Database encryption – is it worthwhile?
The Wall Street Journal recently reported giant US-based health insurer Anthem had suffered a massive breach of its sensitive customer database. It is thought the entire contents of the database was successfully retrieved by the intruders, who had obtained a legitimate employee’s credentials.
The Journal cited a source familiar with the breach, who said the sensitive database was not encrypted and that encryption would have made it more difficult for the intruders to obtain the information.
This gives rise to an important security architecture question: when should you encrypt a database? What are the benefits?
Would database encryption help?
We have very few public details to work off, but in this case I believe database encryption would not have altered the outcome.
The intruder had obtained a legitimate employee’s credentials, likely through Spear Phishing. Therefore, the intruder is likely to have access to the same systems and the same data as the employee. Any encrypted database field must be automatically decrypted by a function before the employee can read it, meaning the employee and the intruder are both served clear text copies of the data, regardless of database’s encrypted state.
There are benefits to encrypting sensitive data at rest. But despite the article source’s proposed encryption, the database would still be vulnerable to being read by an illegitimate user with legitimate credentials.
What would have helped?
Stronger controls around establishing an unambiguous identity of the person behind the keyboard.
If the intrusion occurred by simply stealing a user’s credentials (username and password), then two factor authentication would have prevented this breach, simply because the intruder would not have physically possessed the token or device necessary to complete the login.
All too often we see two factor only being used on remote access solutions. However, it can also be used on sensitive internal systems too, where supported. If you already have it, put it to good use!
Another option here is a hybrid – use a Hardware Security Module (HSM) and a smart card terminal to manage employee keys for reading/writing the data. It’s a form of two factor authentication (the employee must physically have the card) and the data is encrypted on the database. However, this approach may be prone to replay attacks if the card is left mounted, and kills any work-from-home options unless the employee has a card reader.
Stronger controls around running out-of-band software: e.g. malware.
The employee may have been victim to malware, plus it is likely the intruder needed to install some kind of software at some point to help establish their operations.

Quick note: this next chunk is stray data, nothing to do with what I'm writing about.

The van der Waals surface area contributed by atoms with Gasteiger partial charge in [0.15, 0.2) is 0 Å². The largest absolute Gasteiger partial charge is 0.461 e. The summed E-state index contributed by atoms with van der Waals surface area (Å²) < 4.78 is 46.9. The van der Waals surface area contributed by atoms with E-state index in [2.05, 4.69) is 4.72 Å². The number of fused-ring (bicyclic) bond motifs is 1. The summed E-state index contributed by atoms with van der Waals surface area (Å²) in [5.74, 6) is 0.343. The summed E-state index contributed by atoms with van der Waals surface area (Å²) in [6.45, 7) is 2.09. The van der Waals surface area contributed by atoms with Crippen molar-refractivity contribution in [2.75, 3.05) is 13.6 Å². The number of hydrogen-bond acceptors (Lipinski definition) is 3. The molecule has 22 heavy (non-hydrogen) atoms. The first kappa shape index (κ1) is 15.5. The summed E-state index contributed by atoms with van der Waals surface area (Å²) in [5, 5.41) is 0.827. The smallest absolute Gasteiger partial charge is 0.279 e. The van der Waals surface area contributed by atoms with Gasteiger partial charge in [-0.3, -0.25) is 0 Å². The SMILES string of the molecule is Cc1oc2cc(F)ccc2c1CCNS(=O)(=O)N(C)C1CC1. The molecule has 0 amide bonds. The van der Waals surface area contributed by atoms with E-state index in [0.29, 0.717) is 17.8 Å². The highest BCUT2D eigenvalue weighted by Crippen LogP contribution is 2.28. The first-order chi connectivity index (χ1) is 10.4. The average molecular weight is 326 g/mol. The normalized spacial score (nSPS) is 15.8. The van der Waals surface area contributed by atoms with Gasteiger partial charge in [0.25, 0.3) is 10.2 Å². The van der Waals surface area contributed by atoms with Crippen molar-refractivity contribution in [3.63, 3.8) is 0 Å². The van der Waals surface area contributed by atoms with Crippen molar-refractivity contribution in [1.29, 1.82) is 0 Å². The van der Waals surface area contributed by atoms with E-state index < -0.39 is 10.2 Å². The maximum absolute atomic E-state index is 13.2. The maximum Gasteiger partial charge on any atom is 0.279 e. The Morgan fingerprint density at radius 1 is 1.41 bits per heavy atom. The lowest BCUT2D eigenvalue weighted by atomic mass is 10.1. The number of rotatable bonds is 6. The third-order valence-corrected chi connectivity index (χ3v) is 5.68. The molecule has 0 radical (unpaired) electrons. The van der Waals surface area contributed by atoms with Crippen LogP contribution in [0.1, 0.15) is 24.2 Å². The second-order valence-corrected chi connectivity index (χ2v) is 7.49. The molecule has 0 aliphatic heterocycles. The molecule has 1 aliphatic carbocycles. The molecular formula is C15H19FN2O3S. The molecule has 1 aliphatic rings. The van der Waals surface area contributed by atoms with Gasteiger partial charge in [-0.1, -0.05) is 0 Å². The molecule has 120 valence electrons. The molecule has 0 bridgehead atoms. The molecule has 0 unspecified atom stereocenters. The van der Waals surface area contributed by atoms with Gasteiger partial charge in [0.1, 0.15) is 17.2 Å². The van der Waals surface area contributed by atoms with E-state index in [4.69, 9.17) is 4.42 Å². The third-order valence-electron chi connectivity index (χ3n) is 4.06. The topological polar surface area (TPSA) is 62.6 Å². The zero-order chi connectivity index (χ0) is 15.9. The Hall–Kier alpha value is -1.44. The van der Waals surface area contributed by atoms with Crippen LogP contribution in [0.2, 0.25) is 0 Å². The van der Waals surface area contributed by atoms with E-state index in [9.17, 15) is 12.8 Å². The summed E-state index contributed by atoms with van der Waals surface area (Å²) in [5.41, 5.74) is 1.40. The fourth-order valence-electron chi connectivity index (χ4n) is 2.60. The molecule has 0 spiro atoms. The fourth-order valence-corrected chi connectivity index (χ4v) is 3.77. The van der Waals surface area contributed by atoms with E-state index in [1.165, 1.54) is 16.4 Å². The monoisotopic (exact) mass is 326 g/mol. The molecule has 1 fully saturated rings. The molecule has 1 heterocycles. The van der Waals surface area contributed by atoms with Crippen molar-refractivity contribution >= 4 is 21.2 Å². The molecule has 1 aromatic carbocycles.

In this case, a corporate Application Whitelist or Application Locker policy (to prevent the installation and execution of untrusted software) would have eliminated an intruder’s option to install any software they need.
Also, an Application Firewall (Layer 7 Firewall) may help in this regard, but is only effective if the payload crosses the firewall and it can be read (decrypted) by the firewall. Thus, an Application Firewall does not replace an Application Whitelist, but augments it.
Rate limiting or reporting on large data runs
It is likely that an employee reading all records of all customers within a short time frame is an uncommon event.
A simple application control to limit or report on excessive database record usage would have helped raise the alarm before all the customer data was obtained.
When should a database be encrypted?
Database encryption is useful if you believe it is plausible an intruder may be able to copy the entire database file from the operating system it sits on, without needing to access the application that sits above the database. An example would be an intruder who gains administrator access to a server’s operating system – all they have to do is copy the database file. They do not need access to the database application, nor the business logic that uses it.
In that instance, properly encrypted data within the database file would make that file largely useless to the intruder once it is retrieved, unless they could also find the database’s key or otherwise break the encryption.
Full database encryption can be resource intensive, especially when searching or joining records – all fields must be decrypted before they are used by functions or read by the user. If encryption is of interest, consider running a Risk Assessment to identify which fields are sensitive and should be encrypted, allowing the remaining fields to remain clear text. Keep in mind that unique keys should remain unencrypted where possible to aid searching speed.
Database encryption, or field encryption, is mostly useful to prevent an entire database file from being copied and read at the operating system level. However, encryption is of limited use when the data is automatically decrypted for assumed legitimate users.
In those cases, stronger controls around establishing the unambiguous identity of the user and restricting out-of-band software will be more useful to the organisation.
Who needs malware when you have powershell installed by default…
Indeed. And who needs powershell, when your stolen user credentials give you all the data you need, without oversight? 🙂